NEDA to include poverty measures in performance indicators

The National Economic and Development Authority (NEDA) is pushing for the inclusion of multi-dimensional poverty measures in the menu of performance indicators for post-2015 development agenda.
 
Socio-economic Planning Sec. Arsenio Balisacan said the summary multi-dimentional poverty measures should be considered as an extremely useful complement to income poverty based on US$1.25 per person per day poverty line.
 
“We support the call for data revolution and despite the tremendous improvement in information technology and the international community’s zeal to accelerate millennium development goals’ progress, there is a dearth of data that can be used to measure multidimensional poverty. 
 
Balisacan said nationally representative data that can be robustly compared across countries is also lacking.  Rectifying this matter amounts to only adding a few questions to our regular household surveys, although the challenge can be greater for the least developed countries,” said Balisakan.
 
“What is needed is a political resolve at the national, regional, and international levels to invest in good-quality data critical for informing policy decisions and monitoring progress in poverty reduction,” said Balisacan.
 
The millennium development goals (MDGs) number eight in all and these are, in turn, translated into 48 indicator targets.  And we have been reporting on our progress corresponding to each indicator target, almost as if these are unrelated.”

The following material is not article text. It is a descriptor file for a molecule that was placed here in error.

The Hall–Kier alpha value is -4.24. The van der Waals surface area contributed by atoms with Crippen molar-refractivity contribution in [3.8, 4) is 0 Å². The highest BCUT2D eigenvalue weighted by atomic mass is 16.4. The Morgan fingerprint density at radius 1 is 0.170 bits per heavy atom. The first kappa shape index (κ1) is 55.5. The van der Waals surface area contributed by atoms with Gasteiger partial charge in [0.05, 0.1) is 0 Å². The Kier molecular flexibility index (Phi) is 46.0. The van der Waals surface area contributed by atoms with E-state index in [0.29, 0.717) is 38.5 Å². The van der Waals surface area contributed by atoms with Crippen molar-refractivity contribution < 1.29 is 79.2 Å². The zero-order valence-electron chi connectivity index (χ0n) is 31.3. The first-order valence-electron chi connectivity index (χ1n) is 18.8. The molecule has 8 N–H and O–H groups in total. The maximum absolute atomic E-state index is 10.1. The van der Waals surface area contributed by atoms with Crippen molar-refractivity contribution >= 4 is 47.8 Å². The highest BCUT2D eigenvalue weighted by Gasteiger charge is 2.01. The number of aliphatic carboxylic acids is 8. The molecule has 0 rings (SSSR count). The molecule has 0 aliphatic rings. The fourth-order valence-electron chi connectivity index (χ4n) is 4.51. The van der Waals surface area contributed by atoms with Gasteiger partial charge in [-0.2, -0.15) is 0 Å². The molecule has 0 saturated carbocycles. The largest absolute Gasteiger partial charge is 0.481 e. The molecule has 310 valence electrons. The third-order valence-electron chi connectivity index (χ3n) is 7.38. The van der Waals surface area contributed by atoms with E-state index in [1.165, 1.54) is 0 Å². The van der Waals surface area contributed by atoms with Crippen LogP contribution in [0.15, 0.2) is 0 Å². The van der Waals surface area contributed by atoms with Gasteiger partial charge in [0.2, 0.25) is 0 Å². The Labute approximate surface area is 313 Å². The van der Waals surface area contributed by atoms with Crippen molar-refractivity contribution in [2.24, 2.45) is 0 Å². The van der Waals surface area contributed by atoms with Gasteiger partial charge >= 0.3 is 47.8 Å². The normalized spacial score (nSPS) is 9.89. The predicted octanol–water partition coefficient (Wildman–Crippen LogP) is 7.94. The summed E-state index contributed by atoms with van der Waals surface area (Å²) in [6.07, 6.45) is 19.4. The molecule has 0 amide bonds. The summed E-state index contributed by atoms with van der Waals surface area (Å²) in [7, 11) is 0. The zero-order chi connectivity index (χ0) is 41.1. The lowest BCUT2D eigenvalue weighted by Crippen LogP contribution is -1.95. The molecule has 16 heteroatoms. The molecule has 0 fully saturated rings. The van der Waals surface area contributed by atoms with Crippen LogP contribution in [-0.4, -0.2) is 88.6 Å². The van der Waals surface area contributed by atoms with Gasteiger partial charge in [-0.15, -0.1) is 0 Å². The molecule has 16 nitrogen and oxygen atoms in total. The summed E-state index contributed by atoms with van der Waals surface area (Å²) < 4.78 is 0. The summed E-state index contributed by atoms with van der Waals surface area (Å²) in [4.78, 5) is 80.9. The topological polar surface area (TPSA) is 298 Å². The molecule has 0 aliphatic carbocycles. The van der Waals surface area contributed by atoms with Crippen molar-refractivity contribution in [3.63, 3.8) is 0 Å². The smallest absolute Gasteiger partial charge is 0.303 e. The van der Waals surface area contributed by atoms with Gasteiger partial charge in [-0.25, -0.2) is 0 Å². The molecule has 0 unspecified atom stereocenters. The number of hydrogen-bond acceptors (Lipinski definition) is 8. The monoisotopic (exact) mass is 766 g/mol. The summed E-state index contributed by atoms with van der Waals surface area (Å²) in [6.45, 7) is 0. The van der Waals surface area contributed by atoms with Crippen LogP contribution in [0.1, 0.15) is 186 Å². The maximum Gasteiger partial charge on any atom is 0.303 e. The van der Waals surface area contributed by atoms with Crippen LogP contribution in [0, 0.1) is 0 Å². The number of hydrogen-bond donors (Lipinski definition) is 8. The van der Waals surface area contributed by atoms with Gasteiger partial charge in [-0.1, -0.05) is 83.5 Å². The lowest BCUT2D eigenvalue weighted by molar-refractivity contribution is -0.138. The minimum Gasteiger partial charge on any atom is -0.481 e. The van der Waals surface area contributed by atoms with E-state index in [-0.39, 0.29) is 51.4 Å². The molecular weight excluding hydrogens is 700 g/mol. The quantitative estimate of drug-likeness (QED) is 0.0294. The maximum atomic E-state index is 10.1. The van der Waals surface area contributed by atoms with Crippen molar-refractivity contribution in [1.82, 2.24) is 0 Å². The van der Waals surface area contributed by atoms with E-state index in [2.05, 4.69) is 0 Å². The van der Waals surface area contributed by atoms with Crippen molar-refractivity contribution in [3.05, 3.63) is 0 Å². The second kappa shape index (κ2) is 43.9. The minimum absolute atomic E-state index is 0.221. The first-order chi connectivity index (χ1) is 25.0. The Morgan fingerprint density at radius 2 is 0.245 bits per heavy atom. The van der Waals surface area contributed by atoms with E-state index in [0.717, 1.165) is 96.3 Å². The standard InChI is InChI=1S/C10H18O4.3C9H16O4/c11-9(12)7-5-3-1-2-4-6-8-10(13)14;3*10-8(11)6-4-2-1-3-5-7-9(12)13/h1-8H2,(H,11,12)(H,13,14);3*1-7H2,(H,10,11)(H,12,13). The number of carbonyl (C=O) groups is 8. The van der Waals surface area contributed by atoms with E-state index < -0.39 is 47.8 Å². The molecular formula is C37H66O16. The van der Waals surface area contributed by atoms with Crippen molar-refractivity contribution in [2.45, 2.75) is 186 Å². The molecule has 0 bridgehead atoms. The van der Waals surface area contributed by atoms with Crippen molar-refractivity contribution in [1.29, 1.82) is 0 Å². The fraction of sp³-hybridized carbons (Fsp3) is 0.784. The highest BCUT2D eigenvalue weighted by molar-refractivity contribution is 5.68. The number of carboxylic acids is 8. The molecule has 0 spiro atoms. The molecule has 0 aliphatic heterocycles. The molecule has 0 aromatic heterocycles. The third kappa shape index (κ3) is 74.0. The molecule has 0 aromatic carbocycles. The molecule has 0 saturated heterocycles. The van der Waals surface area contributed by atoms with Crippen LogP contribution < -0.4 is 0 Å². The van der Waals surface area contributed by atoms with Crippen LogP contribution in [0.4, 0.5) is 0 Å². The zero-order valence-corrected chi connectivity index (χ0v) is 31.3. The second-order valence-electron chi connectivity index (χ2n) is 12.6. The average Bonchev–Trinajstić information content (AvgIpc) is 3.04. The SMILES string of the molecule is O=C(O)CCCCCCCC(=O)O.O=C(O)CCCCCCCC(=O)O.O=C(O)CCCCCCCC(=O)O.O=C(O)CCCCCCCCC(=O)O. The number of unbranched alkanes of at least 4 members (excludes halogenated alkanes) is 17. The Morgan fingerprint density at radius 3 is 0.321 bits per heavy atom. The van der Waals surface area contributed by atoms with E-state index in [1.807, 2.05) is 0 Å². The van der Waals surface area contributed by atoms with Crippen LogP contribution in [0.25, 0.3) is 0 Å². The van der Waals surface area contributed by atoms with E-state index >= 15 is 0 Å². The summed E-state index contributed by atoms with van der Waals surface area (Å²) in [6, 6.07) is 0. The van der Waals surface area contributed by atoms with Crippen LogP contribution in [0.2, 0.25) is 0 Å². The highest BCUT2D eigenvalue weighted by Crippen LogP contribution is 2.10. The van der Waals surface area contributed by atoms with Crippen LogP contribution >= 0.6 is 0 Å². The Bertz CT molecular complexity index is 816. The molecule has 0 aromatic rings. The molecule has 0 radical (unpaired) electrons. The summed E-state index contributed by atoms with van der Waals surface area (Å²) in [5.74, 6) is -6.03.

“I would not even be surprised if our strategies to meet the MDGs follow a silo approach.  In fact, we may have encouraged this practice by not specifying a multidimensional poverty target,” said Balisacan.
 
“Our strategy to reduce poverty is being challenged by the data we have on poverty.  Despite a respectable economic growth during the past dozen years, especially during the past three years when the economy grew over 6% a year, official poverty headcount, based on income data, remained virtually unchanged at about one-fourth of the population that poverty, as characterized by simultaneous deprivation of certain poverty dimensions,”
 
Balisacan said that from a policy perspective, the contrasting results matter a lot. The first result suggests that economic growth did not reach the poor and that the quality of life for the poor did not significantly improve even as we increased the coverage of our conditional cash transfer program and implemented wide-ranging governance reforms.”
 
“This has led many sectors and observers, including many in government, to call for an alternative strategy for development. In contrast, the second result demonstrates that quality of life did improve, as evidenced by the declining trend in acute deprivation.”
 
Balisacan stressed that economic growth resulted in improved access to services and facilities and encouraged asset build up and even human capital improvements among the “multidimensionally” poor.
 
As a policymaker, that multidimensional poverty measurement is highly relevant and extremely useful for our efforts to substantially reduce poverty in the country, Balisacan added.
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